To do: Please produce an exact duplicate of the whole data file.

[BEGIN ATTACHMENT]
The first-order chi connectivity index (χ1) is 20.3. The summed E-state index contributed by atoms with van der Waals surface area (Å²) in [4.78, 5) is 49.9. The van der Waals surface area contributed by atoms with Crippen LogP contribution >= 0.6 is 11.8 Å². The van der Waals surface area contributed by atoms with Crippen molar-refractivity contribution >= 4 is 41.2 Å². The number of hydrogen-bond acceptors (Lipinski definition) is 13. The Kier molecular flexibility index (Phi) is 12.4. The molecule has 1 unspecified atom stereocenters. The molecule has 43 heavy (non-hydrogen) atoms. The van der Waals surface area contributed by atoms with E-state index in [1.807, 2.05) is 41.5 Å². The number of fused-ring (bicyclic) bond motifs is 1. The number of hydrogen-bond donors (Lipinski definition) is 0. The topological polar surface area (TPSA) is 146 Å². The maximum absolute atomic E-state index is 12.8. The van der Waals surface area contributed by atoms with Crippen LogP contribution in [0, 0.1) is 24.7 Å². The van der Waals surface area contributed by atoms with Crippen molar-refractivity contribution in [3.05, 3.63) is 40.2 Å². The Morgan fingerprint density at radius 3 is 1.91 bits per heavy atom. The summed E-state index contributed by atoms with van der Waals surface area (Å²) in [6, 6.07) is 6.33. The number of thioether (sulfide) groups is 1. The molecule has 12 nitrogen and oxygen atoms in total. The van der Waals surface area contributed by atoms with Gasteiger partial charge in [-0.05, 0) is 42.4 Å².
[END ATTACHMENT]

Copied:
The first-order chi connectivity index (χ1) is 20.3. The summed E-state index contributed by atoms with van der Waals surface area (Å²) in [4.78, 5) is 49.9. The van der Waals surface area contributed by atoms with Crippen LogP contribution >= 0.6 is 11.8 Å². The van der Waals surface area contributed by atoms with Crippen molar-refractivity contribution >= 4 is 41.2 Å². The number of hydrogen-bond acceptors (Lipinski definition) is 13. The Kier molecular flexibility index (Phi) is 12.4. The molecule has 1 unspecified atom stereocenters. The molecule has 43 heavy (non-hydrogen) atoms. The van der Waals surface area contributed by atoms with E-state index in [1.807, 2.05) is 41.5 Å². The number of fused-ring (bicyclic) bond motifs is 1. The number of hydrogen-bond donors (Lipinski definition) is 0. The topological polar surface area (TPSA) is 146 Å². The maximum absolute atomic E-state index is 12.8. The van der Waals surface area contributed by atoms with Crippen LogP contribution in [0, 0.1) is 24.7 Å². The van der Waals surface area contributed by atoms with Crippen molar-refractivity contribution in [3.05, 3.63) is 40.2 Å². The Morgan fingerprint density at radius 3 is 1.91 bits per heavy atom. The summed E-state index contributed by atoms with van der Waals surface area (Å²) in [6, 6.07) is 6.33. The number of thioether (sulfide) groups is 1. The molecule has 12 nitrogen and oxygen atoms in total. The van der Waals surface area contributed by atoms with Gasteiger partial charge in [-0.05, 0) is 42.4 Å².